Thrips are tiny, slender, cigar-shaped insects that feed on the flowers and developing fruit of many plants.   On strawberry flowers and fruit, thrips feed on the tissue between achenes (seeds) as the fruit expands.  These insects are often overlooked because they are very small and hide within the flowers.  Damage from thrips is most often seen as dullness or bronzing of the fruit surface as a result of feeding.  Fruit cracking has also been reported.  Light infestations may go unnoticed, but yield reductions of over 80% have been reported as the result of heavy thrips damage. Adult thrips are yellowish-brown, 1/16 inch long, and have narrow wings that are fringed with hairs.  While resting, the wings are folded lengthwise over the back.  To determine if thrips control is needed, tap several flower clusters over a plate or saucer, and look for the slender yellow thrips.  Although the correlation between numbers of thrips and strawberry damage is not well understood, control is probably only warranted if populations exceed 8-10 thrips per blossom.  Once berries are 1/4 inch in diameter, 50 randomly selected fruit can be picked and examined; control is suggested if an average of 0.5 or more thrips per fruit is detected.   Thrips do not generally overwinter well in Maine and are rarely a significant problem.  However, there have been a few cases of severe damage in the past.  Insecticide applications should be timed to avoid killing pollinators. Dibrom®, Assail® and Radiant® are currently registered for controlling thrips.


Diseases:  Keep protecting blossoms from gray mold (Botrytis) infection through the bloom stage. Two to three sprays of fungicide during bloom are typically required to provide good protection against this disease, especially if fields remain wet for extended periods of time.


Powdery Mildew
Powdery Mildew, photo by David Handley

Powdery Mildew: Periods of humid weather can often stimulate symptoms of powdery mildew on strawberry plants.  The most obvious indication of this fungus is the upward curling of the leaves.  Purple or reddish blotches, and/or white, powdery growth may be observed on the undersides of the leaves. Mildew infections weaken plants and can reduce yield the following year. Captan, Topsin-M®, Pristine®, Cabrio®, Quintec and Procure are presently registered to control powdery mildew.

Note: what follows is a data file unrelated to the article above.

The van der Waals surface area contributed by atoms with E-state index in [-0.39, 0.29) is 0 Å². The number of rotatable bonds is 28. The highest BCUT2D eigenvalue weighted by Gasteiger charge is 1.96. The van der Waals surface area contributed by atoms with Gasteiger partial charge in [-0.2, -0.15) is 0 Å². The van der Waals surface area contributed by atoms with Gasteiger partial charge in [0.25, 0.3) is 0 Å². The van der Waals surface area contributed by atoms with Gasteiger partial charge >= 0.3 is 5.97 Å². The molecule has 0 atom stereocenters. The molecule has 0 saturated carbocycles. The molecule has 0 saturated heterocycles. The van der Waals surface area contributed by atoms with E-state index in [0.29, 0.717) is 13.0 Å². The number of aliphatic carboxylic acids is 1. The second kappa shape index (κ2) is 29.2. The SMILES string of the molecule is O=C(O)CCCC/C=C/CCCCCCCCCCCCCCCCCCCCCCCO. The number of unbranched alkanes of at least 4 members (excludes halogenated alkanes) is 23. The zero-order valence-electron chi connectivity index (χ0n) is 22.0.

Spray burn: we have seen a couple of cases of foliar burn on strawberries from spraying.  Applications that use crop oil as an adjuvant (e.g., sethoxydim, clethodim) can cause burning if hot, humid weather follows within a couple of days after the spray.  Also, Captan fungicide should not be applied within 2 weeks of any spray containing oil, or burning may result.


Reminder: Spring Growers’ Twilight Meeting

The Maine Vegetable & Small Fruit Growers Association will be having a Spring Twilight Meeting on Tuesday, June 7, at 6 pm at Bell’s Farm, 1552 Riverside Drive in Auburn.  Dave and Ray Bell specialize in potatoes and sweet corn, but also grow a wide variety of vegetables for their stand. They supply many large groceries in the area and have a sophisticated packing line for their fresh corn.  We will also have Glen Koehler from the Pest Management Office at the meeting to discuss recent concerns of PFAS chemicals in pesticides on what this means to growers in Maine.


2022-2023 New England Small Fruit Management Guides The latest edition of the Guide is available online.


A printed version of the guide is now available through our office. The cost of the Guide is $25, including shipping.  You can request a copy by sending a check made out to “Cooperative Extension” to the Highmoor Farm address below.  Members of the Maine Vegetable & Small Fruit Growers Association will receive a copy as a benefit of membership.


You can get quick access to strawberry IPM information through the UMaine Highmoor Farm news blog or the UMaine Pest Management web page. If you have questions about the Newsletter, please give us a call at 207.933.2100 or send an e-mail message to me.



David T. Handley

Vegetable and Small Fruit Specialist


Highmoor Farm                      Pest Management Unit

P.O. Box 179                            17 Godfrey Dr.

Monmouth, ME  04259          Orono, ME  04473

207.933.2100                          1.800.287.0279